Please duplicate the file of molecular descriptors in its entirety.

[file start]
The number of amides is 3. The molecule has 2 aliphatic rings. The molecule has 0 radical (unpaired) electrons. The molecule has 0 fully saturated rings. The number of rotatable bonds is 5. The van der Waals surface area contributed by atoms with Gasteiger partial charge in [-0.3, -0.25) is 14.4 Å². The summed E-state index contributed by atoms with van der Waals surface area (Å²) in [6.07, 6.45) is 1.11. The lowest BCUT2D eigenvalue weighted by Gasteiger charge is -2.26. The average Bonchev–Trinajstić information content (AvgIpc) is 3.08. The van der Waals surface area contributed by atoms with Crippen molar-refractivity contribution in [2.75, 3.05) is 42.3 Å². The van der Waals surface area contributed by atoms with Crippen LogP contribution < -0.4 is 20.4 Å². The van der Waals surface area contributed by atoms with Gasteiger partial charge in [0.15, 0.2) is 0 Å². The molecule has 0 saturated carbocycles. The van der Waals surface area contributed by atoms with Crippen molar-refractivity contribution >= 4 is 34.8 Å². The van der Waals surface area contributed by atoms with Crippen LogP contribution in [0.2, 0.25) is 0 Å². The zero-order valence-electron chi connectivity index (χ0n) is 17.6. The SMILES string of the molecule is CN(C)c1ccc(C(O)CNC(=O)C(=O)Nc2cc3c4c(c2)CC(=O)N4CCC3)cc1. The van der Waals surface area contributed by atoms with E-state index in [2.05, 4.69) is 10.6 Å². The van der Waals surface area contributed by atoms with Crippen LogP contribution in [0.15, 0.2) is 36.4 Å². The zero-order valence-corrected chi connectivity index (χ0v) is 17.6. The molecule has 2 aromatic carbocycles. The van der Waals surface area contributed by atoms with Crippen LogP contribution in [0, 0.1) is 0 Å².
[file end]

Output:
The number of amides is 3. The molecule has 2 aliphatic rings. The molecule has 0 radical (unpaired) electrons. The molecule has 0 fully saturated rings. The number of rotatable bonds is 5. The van der Waals surface area contributed by atoms with Gasteiger partial charge in [-0.3, -0.25) is 14.4 Å². The summed E-state index contributed by atoms with van der Waals surface area (Å²) in [6.07, 6.45) is 1.11. The lowest BCUT2D eigenvalue weighted by Gasteiger charge is -2.26. The average Bonchev–Trinajstić information content (AvgIpc) is 3.08. The van der Waals surface area contributed by atoms with Crippen molar-refractivity contribution in [2.75, 3.05) is 42.3 Å². The van der Waals surface area contributed by atoms with Crippen LogP contribution < -0.4 is 20.4 Å². The van der Waals surface area contributed by atoms with Gasteiger partial charge in [0.15, 0.2) is 0 Å². The molecule has 0 saturated carbocycles. The van der Waals surface area contributed by atoms with Crippen molar-refractivity contribution >= 4 is 34.8 Å². The van der Waals surface area contributed by atoms with Crippen LogP contribution in [0.2, 0.25) is 0 Å². The zero-order valence-electron chi connectivity index (χ0n) is 17.6. The SMILES string of the molecule is CN(C)c1ccc(C(O)CNC(=O)C(=O)Nc2cc3c4c(c2)CC(=O)N4CCC3)cc1. The van der Waals surface area contributed by atoms with E-state index in [2.05, 4.69) is 10.6 Å². The van der Waals surface area contributed by atoms with Crippen LogP contribution in [0.15, 0.2) is 36.4 Å². The zero-order valence-corrected chi connectivity index (χ0v) is 17.6. The molecule has 2 aromatic carbocycles. The van der Waals surface area contributed by atoms with Crippen LogP contribution in [0, 0.1) is 0 Å².